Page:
33. In paragraph 5 for the word gatraja-sapinda is substituted the more definite term of samana-gotra sapinda. With regard of this Messrs. West and Buhler observe that ' The substitution of samana-gotra for gotraja, as well as the employment of bhinna-gotra to designate the opposite of the term, both show that Vijnaneswara took gotraja in the sense of belonging to the same family.' Commenting on the passage relating to the succession of the gotraja sapinda, the Viramitrodayat which is regarded as one of the most important commentaries on the Mitakshara, says 'similarly to the seventh (degree) the sapindas of the same gotra take the estate of a person without male issue See p,. 199.
34. The limitation of the seventh degree appears in Yajnavalkya's Institutes, chap. I., paras. 52, 53, in these words :- 'A man should marry a girl...who is not a sapinda of him...who is descended from one whose gotra and pravara are different from his; and who is removed five degrees on the mother's and seven on the father's side Mandlik's transl., p. 167.' The comment of Vijnaneswara on this text of Yajnavalkya has already been given in extenso in a previous part of this judgment, but the following lines may be quoted again with advantage:- 'On the mother's side, in the mother's line after the fifth; on the father's side, in the father's line after seventh (ancestor) the sapinda-relationship ceases West and Buhler, p. 119; Mayne's Hindu Law (7th ed.), p. 691, Para, 516.
35. The translation by Golap Chunder Shastri of the passage, in which these words occur, is important, as he is the authority on whose expositions the appellants chiefly rely. It runs thus;-
While explaining the term non-sapinda, the sapinda-relationship is stated to be directly or mediately through connection with one body, but that relationship of all persons may, in one way or other, be traced with all other persons in this world of eternal tr nsmigrations of the soul with its minute body, and so it would include persons that are not intended to be included; hence it is ordained:-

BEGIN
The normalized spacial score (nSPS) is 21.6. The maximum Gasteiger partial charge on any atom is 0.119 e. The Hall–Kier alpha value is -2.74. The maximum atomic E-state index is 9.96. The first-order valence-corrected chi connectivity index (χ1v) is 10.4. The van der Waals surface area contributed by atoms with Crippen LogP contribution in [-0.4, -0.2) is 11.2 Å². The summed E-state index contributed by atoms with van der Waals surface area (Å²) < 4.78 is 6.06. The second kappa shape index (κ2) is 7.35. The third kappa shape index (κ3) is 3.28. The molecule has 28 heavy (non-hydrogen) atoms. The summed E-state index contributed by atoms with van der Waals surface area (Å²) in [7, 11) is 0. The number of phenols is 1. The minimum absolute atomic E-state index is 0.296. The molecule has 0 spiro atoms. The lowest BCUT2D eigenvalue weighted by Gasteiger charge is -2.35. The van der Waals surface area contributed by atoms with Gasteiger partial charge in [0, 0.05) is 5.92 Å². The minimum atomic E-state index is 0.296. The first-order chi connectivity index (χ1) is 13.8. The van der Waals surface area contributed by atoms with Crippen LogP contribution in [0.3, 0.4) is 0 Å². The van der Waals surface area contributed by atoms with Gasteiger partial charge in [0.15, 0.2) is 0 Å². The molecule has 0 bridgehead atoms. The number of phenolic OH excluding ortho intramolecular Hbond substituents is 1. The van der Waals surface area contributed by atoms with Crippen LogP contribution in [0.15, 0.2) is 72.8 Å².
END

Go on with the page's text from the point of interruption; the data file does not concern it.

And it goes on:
And is beyond the fifth and seventh from the mother and from the father (respectively)'.
The purport is, that sapinda-relationship ceases beyond the fifth from the mother, i. e., in the mother's line, and beyond the seventh from the father, i.e., in the father's line Hindu Law, p. 54.
36. It is quite clear, therefore, that the limitation of the seventh degree with regard to the samanagotra sapindas given by Mitra Misra in the Viramitrodaya is taken from the rule enunciated by Vijnaneswara on Yajnavalkya in the Acharakanda in respect of the cessation of sapinda-relationship.
37. Now, a bhinnagotra sapinda is a bandhu according to Vijnaneswara. The classification contained in section VI., chapter II (Colebrooke's Translation) shows clearly who the bandhus are whom Vijnaneswara treats as bhinnagotra sapindas entitled to succession on failure of the gotraja. The passage as translate by Mr. Colebrooke runs thus :-
1. On failure of gentiles, the cognates are heirs. Cognates are of three kinds; related to the person himself, to his father, or to his mother; as is declared by the following text, 'The sons of his own father's sister, the sons of his own mother's sister, and the sons of his own maternal uncle, must be considered as his own cognate kindred. The son of his father's paternal aunt, the sons of his father's maternal aunt, and the sons of his father's maternal uncle, must be deemed his father's cognate kindred. The sons of his mother's paternal aunt, the sons of his mother's maternal aunt, and the sons of his mother's maternal uncles, must be reckoned his mother's cognate kindred.'
2. Here, by reason of near affinity, the cognate kindred of the deceased himself, are his successors in the first instance, on failure of them, his father's cognate kindred, or if there be none his mother's cognate kindred. This must be understood to be the order of succession here intended.